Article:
- The investment subsidies that are generally available to low-income and resource-poor farmers in developing countries are also excluded from the reduction commitments under this provision.
WTO GREEN, AMBER AND BLUE BOXES EXPLAINED: https://www.iasgyan.in/blogs/wto-boxes-explained
Export subsidies commitment
- Export subsidies commitment has been covered under Article 8 of the agricultural agreement.
- This provision requires that the member states reduce the money spent on export subsidies and the quantity of export that are eligible for subsidies.
- Developing countries – to reduce the value of export subsidies by 36% and quantity of subsidized Exports by 21% within 6 years of the implementation of the agreement.
- Developed countries – to reduce the value of export subsidies by 24% of and the quantity of subsidized Exports by 14% within 10 years of the implementation of the agreement.
- Least developed countries do not have to comply with this provision.
- The agreement also mentions that the products that do not come under the subsidized export goods category cannot be included in the list in the future.
India’s commitment towards the Agreement on Agriculture
- India did not have to comply with the tariffication rule as India was maintaining quantitative restrictions due to balance of payment problems.
- According to the agreement the subsidies can be provided till 2023 and after that, the export subsidies will be illuminated according to the Nairobi package that was agreed in the Nairobi ministerial decision on export competition, 2015.
- The World Trade Organisation introduced the concept of de minimis which set a limit for developing and developed countries to a certain percentage.
- If these countries exceed their domestic support beyond a certain percentage then the countries have to comply with reduction commitments.
- The percentage set for developing countries for both product services and non-product services is 10% and for developed countries is set at 5%.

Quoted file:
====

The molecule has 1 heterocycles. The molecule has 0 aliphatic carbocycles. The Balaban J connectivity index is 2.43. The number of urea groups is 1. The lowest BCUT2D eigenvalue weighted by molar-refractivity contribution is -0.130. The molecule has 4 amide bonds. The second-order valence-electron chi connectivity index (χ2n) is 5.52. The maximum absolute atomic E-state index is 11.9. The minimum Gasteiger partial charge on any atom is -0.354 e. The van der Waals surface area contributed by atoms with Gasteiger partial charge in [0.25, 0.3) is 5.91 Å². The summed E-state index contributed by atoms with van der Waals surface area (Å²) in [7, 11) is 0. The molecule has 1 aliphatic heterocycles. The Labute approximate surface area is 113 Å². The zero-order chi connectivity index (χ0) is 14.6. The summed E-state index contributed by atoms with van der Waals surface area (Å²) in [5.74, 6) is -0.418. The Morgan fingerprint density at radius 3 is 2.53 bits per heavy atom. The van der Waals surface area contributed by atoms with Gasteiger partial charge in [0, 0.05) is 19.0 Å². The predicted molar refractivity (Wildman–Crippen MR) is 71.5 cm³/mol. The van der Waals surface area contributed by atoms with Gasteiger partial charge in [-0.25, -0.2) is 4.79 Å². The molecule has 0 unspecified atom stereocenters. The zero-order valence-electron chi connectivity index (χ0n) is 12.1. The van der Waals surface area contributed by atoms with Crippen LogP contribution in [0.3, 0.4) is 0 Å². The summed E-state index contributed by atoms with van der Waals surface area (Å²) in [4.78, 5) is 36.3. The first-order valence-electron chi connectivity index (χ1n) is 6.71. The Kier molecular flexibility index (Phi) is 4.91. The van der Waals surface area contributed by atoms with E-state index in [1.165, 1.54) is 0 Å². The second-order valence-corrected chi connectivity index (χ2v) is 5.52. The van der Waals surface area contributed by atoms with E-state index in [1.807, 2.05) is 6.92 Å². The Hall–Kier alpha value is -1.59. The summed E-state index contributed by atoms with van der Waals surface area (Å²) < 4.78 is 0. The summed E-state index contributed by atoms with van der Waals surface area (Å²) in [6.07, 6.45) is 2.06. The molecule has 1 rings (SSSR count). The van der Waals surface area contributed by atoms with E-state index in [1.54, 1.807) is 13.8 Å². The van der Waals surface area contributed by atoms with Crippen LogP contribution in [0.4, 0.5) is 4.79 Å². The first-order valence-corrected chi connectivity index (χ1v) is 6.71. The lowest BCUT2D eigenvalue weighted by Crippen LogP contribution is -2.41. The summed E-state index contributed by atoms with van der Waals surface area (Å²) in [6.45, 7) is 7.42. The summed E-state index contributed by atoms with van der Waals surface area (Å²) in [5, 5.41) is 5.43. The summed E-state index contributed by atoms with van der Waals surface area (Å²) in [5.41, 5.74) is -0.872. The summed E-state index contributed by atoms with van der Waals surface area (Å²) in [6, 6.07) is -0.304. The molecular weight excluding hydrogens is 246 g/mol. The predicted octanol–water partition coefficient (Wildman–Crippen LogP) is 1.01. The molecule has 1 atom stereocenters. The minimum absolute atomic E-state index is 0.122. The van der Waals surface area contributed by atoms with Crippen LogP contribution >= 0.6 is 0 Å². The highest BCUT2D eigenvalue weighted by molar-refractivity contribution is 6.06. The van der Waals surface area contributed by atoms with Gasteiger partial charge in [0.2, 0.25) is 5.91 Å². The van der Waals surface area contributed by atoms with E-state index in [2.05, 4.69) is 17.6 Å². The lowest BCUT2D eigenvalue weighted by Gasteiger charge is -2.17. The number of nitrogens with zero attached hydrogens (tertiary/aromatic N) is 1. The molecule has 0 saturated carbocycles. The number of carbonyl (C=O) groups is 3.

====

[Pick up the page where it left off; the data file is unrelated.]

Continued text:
Are Indian MSPs ultra vires the agreement?
- Minimum support price comes under the pillar of domestic support under the agreement of agriculture.
- Since the MSP is not covered under the green box (the support which does not distort trade) they have to comply with the reduction commitments.
- The World Trade Organization also laid down in the agreement that the countries do not have to comply with the reduction commitments if the total aggregated measure of support (AMS) is below or up to 10% for developing nations.
- India’s AMS is way less than the minimum levels of domestic support agreed by the World Trade Organization.
- Therefore, India contended that it did not have to comply with the reduction commitments under the agreement. Thus, MSP guaranteed by the government is not ultra vires to the agreement.
India’s Defense of MSPs at the WTO
- In 2018, the United States took the issue to the World Trade Organization that India provides for domestic support to rice and wheat that is 60-70% higher than the de minimis level of 10% stipulated by the World Trade Organization.
- To justify the Indian stand on the issue raised by the United States we need to consider the following rules that bind India under the domestic support provision of agreement on agriculture.
- Firstly, the de minimis rule says that the product service and non-product service AMS cannot exceed 10% of the value in production in any annual period.
- Secondly, the international prices that need to be considered for the calculation of AMS were fixed during the base year that is 1986-88.
- Furthermore, Article 18.4 of the agreement provides that the WTO members should give due credit to inflation and its influence on the ability of other member states to comply with the domestic support commitments.
- Therefore, India argued that the reasoning of the USA, that India has exceeded the domestic support by a large amount is flawed and it should have considered the inflation effects on the prices as provided by including Article 18.4 of the agreement.
- The Agreement in Agriculture contains a Temporary “due restraint” or “peace clause”.
- The Temporary ‘peace clause’ said that no country would be legally barred from Food Security Programmes even if the subsidy breached the limits specified in the WTO agreement on agriculture.
- Thus, the breach of the de minimis limits (10 percent) is covered by the peace clause set out in the WTO Bali conference in 2013. Bali ministerial Peace Clause decision on public stockholding was taken for food security purposes.
- The WTO members at the Bali Summit had agreed to put the ‘Peace Clause’ mechanism in place as an interim measure. Members further committed to negotiating an agreement for a permanent solution.
- Members clarified that the “peace clause” would remain in force until a permanent solution was agreed, even if that meant going beyond the 2017 deadline.
- India’s worry is that if the Peace clause expires before a permanent solution is in place, food security programmes and policies to protect farmers, such as Minimum Support Prices, would come under siege.